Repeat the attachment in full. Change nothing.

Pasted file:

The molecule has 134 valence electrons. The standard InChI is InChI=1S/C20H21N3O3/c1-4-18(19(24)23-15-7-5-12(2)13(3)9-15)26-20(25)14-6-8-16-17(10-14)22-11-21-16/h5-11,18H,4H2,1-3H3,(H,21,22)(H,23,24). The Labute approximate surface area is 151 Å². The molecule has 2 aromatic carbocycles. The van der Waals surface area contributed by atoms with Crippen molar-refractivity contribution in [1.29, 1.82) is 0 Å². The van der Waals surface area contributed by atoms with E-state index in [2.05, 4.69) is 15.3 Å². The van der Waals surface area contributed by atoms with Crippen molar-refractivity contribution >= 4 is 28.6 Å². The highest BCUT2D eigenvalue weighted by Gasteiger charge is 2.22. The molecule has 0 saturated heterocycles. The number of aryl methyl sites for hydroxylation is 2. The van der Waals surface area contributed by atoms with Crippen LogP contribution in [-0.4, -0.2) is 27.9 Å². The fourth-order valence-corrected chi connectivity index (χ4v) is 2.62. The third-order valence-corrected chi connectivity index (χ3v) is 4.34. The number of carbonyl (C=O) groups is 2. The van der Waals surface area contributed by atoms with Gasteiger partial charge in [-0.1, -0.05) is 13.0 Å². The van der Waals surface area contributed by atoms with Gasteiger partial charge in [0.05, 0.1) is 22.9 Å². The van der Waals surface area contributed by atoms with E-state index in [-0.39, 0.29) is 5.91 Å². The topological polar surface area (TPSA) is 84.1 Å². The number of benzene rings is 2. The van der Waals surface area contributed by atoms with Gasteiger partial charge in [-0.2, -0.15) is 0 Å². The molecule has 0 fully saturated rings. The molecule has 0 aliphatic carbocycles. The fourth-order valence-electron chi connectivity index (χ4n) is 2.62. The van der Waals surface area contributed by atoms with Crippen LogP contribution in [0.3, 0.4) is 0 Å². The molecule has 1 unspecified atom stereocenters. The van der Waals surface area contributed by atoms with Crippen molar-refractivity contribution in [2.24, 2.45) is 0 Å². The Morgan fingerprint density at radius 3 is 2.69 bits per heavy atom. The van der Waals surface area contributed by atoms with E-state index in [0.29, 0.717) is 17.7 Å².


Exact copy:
The molecule has 134 valence electrons. The standard InChI is InChI=1S/C20H21N3O3/c1-4-18(19(24)23-15-7-5-12(2)13(3)9-15)26-20(25)14-6-8-16-17(10-14)22-11-21-16/h5-11,18H,4H2,1-3H3,(H,21,22)(H,23,24). The Labute approximate surface area is 151 Å². The molecule has 2 aromatic carbocycles. The van der Waals surface area contributed by atoms with Crippen molar-refractivity contribution in [1.29, 1.82) is 0 Å². The van der Waals surface area contributed by atoms with E-state index in [2.05, 4.69) is 15.3 Å². The van der Waals surface area contributed by atoms with Crippen molar-refractivity contribution >= 4 is 28.6 Å². The highest BCUT2D eigenvalue weighted by Gasteiger charge is 2.22. The molecule has 0 saturated heterocycles. The number of aryl methyl sites for hydroxylation is 2. The van der Waals surface area contributed by atoms with Crippen LogP contribution in [-0.4, -0.2) is 27.9 Å². The fourth-order valence-corrected chi connectivity index (χ4v) is 2.62. The third-order valence-corrected chi connectivity index (χ3v) is 4.34. The number of carbonyl (C=O) groups is 2. The van der Waals surface area contributed by atoms with Gasteiger partial charge in [-0.1, -0.05) is 13.0 Å². The van der Waals surface area contributed by atoms with Gasteiger partial charge in [0.05, 0.1) is 22.9 Å². The van der Waals surface area contributed by atoms with E-state index in [-0.39, 0.29) is 5.91 Å². The topological polar surface area (TPSA) is 84.1 Å². The number of benzene rings is 2. The van der Waals surface area contributed by atoms with Gasteiger partial charge in [-0.2, -0.15) is 0 Å². The molecule has 0 fully saturated rings. The molecule has 0 aliphatic carbocycles. The fourth-order valence-electron chi connectivity index (χ4n) is 2.62. The van der Waals surface area contributed by atoms with Crippen LogP contribution in [0.3, 0.4) is 0 Å². The molecule has 1 unspecified atom stereocenters. The van der Waals surface area contributed by atoms with Crippen molar-refractivity contribution in [2.24, 2.45) is 0 Å². The Morgan fingerprint density at radius 3 is 2.69 bits per heavy atom. The van der Waals surface area contributed by atoms with E-state index in [0.29, 0.717) is 17.7 Å².